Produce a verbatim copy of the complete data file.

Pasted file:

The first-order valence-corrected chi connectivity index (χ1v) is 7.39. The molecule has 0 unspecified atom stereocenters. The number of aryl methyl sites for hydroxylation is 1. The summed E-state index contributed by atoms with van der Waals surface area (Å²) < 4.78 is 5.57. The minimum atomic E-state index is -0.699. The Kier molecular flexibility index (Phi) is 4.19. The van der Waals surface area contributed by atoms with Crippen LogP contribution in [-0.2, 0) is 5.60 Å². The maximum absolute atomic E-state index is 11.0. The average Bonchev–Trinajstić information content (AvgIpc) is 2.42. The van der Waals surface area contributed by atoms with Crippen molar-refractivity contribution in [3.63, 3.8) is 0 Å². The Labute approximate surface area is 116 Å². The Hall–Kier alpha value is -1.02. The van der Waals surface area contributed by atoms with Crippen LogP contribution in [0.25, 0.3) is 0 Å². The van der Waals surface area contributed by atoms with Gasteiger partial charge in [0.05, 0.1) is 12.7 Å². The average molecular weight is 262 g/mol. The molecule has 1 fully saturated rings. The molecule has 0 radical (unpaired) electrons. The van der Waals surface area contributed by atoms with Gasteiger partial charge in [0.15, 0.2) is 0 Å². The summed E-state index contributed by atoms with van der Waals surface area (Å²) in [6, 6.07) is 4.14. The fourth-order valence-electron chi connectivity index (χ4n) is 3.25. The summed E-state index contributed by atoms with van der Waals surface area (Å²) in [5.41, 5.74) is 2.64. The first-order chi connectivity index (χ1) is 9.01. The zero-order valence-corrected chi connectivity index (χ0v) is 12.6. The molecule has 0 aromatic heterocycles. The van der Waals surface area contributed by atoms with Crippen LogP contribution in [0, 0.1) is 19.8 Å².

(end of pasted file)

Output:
The first-order valence-corrected chi connectivity index (χ1v) is 7.39. The molecule has 0 unspecified atom stereocenters. The number of aryl methyl sites for hydroxylation is 1. The summed E-state index contributed by atoms with van der Waals surface area (Å²) < 4.78 is 5.57. The minimum atomic E-state index is -0.699. The Kier molecular flexibility index (Phi) is 4.19. The van der Waals surface area contributed by atoms with Crippen LogP contribution in [-0.2, 0) is 5.60 Å². The maximum absolute atomic E-state index is 11.0. The average Bonchev–Trinajstić information content (AvgIpc) is 2.42. The van der Waals surface area contributed by atoms with Crippen molar-refractivity contribution in [3.63, 3.8) is 0 Å². The Labute approximate surface area is 116 Å². The Hall–Kier alpha value is -1.02. The van der Waals surface area contributed by atoms with Crippen LogP contribution in [0.25, 0.3) is 0 Å². The van der Waals surface area contributed by atoms with Gasteiger partial charge in [0.05, 0.1) is 12.7 Å². The average molecular weight is 262 g/mol. The molecule has 1 fully saturated rings. The molecule has 0 radical (unpaired) electrons. The van der Waals surface area contributed by atoms with Gasteiger partial charge in [0.15, 0.2) is 0 Å². The summed E-state index contributed by atoms with van der Waals surface area (Å²) in [6, 6.07) is 4.14. The fourth-order valence-electron chi connectivity index (χ4n) is 3.25. The summed E-state index contributed by atoms with van der Waals surface area (Å²) in [5.41, 5.74) is 2.64. The first-order chi connectivity index (χ1) is 9.01. The zero-order valence-corrected chi connectivity index (χ0v) is 12.6. The molecule has 0 aromatic heterocycles. The van der Waals surface area contributed by atoms with Crippen LogP contribution in [0, 0.1) is 19.8 Å².